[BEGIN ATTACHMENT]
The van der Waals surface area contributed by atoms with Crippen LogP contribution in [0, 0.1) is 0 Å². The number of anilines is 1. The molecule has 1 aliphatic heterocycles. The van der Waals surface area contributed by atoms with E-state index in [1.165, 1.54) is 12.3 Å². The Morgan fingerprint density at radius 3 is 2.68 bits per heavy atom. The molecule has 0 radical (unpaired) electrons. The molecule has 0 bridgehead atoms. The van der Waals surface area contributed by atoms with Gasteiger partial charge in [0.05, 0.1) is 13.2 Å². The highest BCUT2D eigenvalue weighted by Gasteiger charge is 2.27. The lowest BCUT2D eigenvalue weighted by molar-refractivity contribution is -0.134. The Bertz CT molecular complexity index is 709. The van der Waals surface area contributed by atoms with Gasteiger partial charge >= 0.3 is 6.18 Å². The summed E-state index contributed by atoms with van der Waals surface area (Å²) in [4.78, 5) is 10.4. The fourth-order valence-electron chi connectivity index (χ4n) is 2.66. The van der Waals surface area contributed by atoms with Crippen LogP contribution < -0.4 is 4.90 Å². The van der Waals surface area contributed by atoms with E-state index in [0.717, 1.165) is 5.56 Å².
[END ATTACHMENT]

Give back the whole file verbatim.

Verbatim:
The van der Waals surface area contributed by atoms with Crippen LogP contribution in [0, 0.1) is 0 Å². The number of anilines is 1. The molecule has 1 aliphatic heterocycles. The van der Waals surface area contributed by atoms with E-state index in [1.165, 1.54) is 12.3 Å². The Morgan fingerprint density at radius 3 is 2.68 bits per heavy atom. The molecule has 0 radical (unpaired) electrons. The molecule has 0 bridgehead atoms. The van der Waals surface area contributed by atoms with Gasteiger partial charge in [0.05, 0.1) is 13.2 Å². The highest BCUT2D eigenvalue weighted by Gasteiger charge is 2.27. The lowest BCUT2D eigenvalue weighted by molar-refractivity contribution is -0.134. The Bertz CT molecular complexity index is 709. The van der Waals surface area contributed by atoms with Gasteiger partial charge >= 0.3 is 6.18 Å². The summed E-state index contributed by atoms with van der Waals surface area (Å²) in [4.78, 5) is 10.4. The fourth-order valence-electron chi connectivity index (χ4n) is 2.66. The van der Waals surface area contributed by atoms with Crippen LogP contribution < -0.4 is 4.90 Å². The van der Waals surface area contributed by atoms with E-state index in [0.717, 1.165) is 5.56 Å².